When Jesus arrived at the other side in the region of the Gadarenes,two demon-possessed men coming from the tombs met him.Some distance from them a large herd of pigs was feeding. Jesus said to the demons, “Go!” So they came out and went into the pigs, and the whole herd rushed down the steep bank into the lake and died in the water. Then the whole town went out to meet Jesus. And when they saw him, they pleaded with him to leave their region. – Matthew 8:28-34, excerpts (NIV)

Wait, that can’t be right. The whole town pleads with Jesus to leave? Isn’t that supposed to say, “They praised his works, and word spread far and wide, and there was much rejoicing?” Jesus saves the lives of two vulnerable people and the town tells Jesus to take a hike.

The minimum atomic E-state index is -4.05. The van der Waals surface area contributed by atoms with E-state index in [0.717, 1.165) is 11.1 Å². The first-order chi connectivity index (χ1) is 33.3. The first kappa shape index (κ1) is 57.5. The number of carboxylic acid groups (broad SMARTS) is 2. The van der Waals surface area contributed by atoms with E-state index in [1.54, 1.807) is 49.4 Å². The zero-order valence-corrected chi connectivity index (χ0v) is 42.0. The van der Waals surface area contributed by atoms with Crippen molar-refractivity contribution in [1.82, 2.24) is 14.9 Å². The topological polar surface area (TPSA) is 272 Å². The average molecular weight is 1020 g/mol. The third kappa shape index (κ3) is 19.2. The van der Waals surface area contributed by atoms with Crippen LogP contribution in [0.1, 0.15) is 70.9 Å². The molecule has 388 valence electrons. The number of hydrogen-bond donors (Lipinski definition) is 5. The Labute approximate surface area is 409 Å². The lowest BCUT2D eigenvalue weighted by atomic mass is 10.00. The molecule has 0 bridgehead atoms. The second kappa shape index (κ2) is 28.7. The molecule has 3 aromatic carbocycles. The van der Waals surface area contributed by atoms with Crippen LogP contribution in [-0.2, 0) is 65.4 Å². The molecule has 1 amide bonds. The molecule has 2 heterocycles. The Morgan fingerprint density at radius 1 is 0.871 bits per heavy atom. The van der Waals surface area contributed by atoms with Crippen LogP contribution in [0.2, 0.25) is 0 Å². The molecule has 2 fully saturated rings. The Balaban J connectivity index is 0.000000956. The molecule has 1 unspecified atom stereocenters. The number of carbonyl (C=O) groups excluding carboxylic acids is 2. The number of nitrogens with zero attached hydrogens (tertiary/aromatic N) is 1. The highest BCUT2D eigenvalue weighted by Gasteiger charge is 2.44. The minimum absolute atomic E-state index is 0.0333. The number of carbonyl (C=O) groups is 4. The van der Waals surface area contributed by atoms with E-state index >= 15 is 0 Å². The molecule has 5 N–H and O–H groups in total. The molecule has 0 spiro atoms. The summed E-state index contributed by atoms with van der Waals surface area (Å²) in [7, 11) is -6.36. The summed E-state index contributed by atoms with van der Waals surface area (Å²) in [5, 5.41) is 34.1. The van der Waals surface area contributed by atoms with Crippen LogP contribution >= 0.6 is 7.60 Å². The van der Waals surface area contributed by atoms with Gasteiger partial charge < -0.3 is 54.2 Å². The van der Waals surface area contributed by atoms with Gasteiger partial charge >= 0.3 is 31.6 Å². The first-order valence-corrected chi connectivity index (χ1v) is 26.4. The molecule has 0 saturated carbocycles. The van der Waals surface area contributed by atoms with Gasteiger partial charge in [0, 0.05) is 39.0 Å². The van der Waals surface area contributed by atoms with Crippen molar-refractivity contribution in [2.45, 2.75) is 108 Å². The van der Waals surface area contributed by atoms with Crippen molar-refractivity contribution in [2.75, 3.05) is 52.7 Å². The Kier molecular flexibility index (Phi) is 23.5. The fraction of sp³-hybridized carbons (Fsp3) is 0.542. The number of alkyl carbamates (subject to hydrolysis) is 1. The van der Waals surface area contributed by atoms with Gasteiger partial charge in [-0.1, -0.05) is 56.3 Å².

Makes sense.

Sure, two people’s lives were saved. But did Jesus stop to think of the economic impact of the loss of a large herd of pigs? Think of the swineherds, and the farmers who would sell them slop, and the merchants who would sell the meat at market. Don’t their livelihoods matter more than two people living on the outskirts of town? The Gedarene townspeople sure thought so. 

Some things never change.

This pandemic has put the values of our country under a microscope. Human life has been weighed against economic disruption. And just as it did for the Gedarene townspeople, economic disruption has too often seemed more important than loss of life. As Christians we should know better. The stock market can bounce back, jobs can be filled, restaurants reopened. 

But life, once lost, cannot be replaced.

God, help us to count the cost of what we do, and place life at the heart of our decisions.

dd-johnedgerton.jpgAbout the Author
John Edgerton is Lead Pastor at First United Church of Oak Park, Illinois.